Never had Charles appeared so manifestly the Lord of Christendom. And just at that time came the legates of the Patriarch of Jerusalem, bringing the keys of the Holy Sepulchre, of the Hill of Calvary and of the City, as well as a banner to testify to the suzerainty of the mighty Charles. Was the ruler of orthodox Christendom to hold for the future only the title of king?

On Christmas Day, as the king rose from prayer before the Confession of St Peter, Pope Leo set a crown upon his head and the whole Roman people there assembled joined in the cry “Hail to Charles the Augustus, crowned of God, the great and peace-bringing Emperor of the Romans”. After this cry of homage, the Pope offered him the adoration due to the Byzantine Emperors, and laying aside the title of patricius, he was called Emperor and Augustus.

Such is the brief report of the official Frankish Annals. With it agree the statements of the Papal Book, only that there is no mention of the adoration, and a thrice-repeated cry of homage is spoken of.

Another account (Annales Laureshamenses) tells of deliberations of the Pope, of the assembled Clergy, and of the other Christian people, of deliberations that the Empire was then in the possession of a woman (Irene) at Constantinople, that Charles ought to be called Emperor because he held Rome, the seat of the Emperors, and that Charles had yielded to the request of the priests and the whole Christian people and had accepted the title of Emperor with the coronation by Pope Leo. Many modern historians have thought that this account makes it necessary to suppose a previous election by the Roman people. But the story is worthy of little credit. It abounds in words but is poor in facts and cannot be set against the harmonious and clear accounts of the Imperial Annals and of the Papal Book.

The whole proceeding of the Pope, which took Charles entirely by surprise, is so surely attested that all doubts must be silenced. Even the question how the people without premeditation could have broken out into the cries of homage, finds its answer in the fact that the same Laudes were offered to the patricius and hence the cry, only slightly changed, could very well have been raised on Christmas Day 800, without previous practice. Einhard however relates in his Life of Charles, that the new title was at first very unwelcome to the monarch, and that Charles even said that on this day, although it was a high Festival, he would not have entered the Church if he had known the Pope's intention.

Thus we have on the whole a trustworthy account of the proceedings on Christmas Day 800. From the assured facts we must proceed to the meaning of the coronation as a matter of law and of general history.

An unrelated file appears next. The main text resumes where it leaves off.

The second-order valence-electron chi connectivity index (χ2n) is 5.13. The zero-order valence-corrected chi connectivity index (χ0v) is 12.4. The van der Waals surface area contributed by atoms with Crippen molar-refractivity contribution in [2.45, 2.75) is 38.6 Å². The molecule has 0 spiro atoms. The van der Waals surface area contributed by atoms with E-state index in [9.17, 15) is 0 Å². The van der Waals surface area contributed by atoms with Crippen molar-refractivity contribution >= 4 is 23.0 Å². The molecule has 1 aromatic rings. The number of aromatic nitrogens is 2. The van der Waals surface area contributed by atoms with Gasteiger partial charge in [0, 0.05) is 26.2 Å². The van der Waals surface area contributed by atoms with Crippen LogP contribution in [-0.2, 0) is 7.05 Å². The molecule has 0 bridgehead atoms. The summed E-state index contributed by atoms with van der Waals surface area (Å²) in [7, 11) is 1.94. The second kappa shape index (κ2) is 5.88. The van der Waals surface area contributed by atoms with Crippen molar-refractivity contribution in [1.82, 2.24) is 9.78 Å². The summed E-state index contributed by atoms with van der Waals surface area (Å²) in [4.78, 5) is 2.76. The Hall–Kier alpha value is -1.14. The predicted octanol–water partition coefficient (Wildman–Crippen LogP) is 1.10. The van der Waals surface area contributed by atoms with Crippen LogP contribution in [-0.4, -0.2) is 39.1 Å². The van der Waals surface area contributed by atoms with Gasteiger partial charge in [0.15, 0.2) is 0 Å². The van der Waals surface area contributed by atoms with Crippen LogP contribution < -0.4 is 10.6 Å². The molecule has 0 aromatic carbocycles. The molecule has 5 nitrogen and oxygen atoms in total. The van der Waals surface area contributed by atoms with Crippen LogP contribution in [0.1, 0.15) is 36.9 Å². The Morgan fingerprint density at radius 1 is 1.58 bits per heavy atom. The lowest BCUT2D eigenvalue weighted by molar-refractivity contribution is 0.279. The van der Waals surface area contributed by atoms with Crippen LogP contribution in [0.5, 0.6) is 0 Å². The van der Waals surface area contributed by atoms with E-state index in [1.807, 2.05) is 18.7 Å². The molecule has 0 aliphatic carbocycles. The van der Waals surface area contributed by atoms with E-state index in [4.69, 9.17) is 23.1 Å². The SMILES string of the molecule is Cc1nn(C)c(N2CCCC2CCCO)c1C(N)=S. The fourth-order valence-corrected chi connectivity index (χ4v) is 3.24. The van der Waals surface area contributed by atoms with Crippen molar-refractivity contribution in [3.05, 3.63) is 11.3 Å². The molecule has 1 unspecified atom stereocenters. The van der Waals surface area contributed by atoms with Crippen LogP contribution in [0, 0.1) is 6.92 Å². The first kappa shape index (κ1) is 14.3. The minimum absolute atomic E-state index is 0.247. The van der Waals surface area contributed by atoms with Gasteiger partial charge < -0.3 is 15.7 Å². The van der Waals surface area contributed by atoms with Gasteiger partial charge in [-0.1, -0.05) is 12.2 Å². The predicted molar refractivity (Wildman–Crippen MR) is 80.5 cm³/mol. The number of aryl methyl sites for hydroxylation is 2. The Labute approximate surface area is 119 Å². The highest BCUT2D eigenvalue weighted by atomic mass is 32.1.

The spontaneous action of the Pope created the office of Emperor, and the coronation was looked upon as the decisive act. There was no election by the people: even the joyous cry offered to the newly crowned Emperor is not to be regarded as an act of election. The Laudes were only joyful assent to the act which was of itself legally valid. But the Pope acted as a suddenly inspired organ of God. God Himself crowned Charles as Emperor through the Pope. This view comes out clearly in the Laudes offered to Charles and it expresses the meaning of the title of Emperor. The theocratic origin of the office is certain. And this theocratic element remained. On this basis Charles took his ground when he himself provided for the succession in 813 and commanded his son Louis to take the Imperial crown that was resting on the altar and to put it upon his head—God spoke not through the Pope but through the Emperor.

It is certain that on the occasion of the coronation of 800 Byzantine precedents played a leading part. The coronation, hitherto unknown in the West, was due to the fact that since the middle of the fifth century the Patriarch of Constantinople had been wont to deck the new Emperor with the crown. The cry of homage goes back to an older Litany for the patricius in connexion with the Byzantine usage, and in the same way the title of Emperor finds a Byzantine precedent. But the proceeding of 800 was not an act in accordance with the Byzantine constitution. In spite of its resemblances to Greek usages, it was essentially something new. Historical forces, due to developments in the West and even contrary to Eastern ideas, led to the Western Empire. The foundation of the Empire in the year 800 sprang not from the soil of the Byzantine constitution, but from disregard of it, and meant a complete break with it.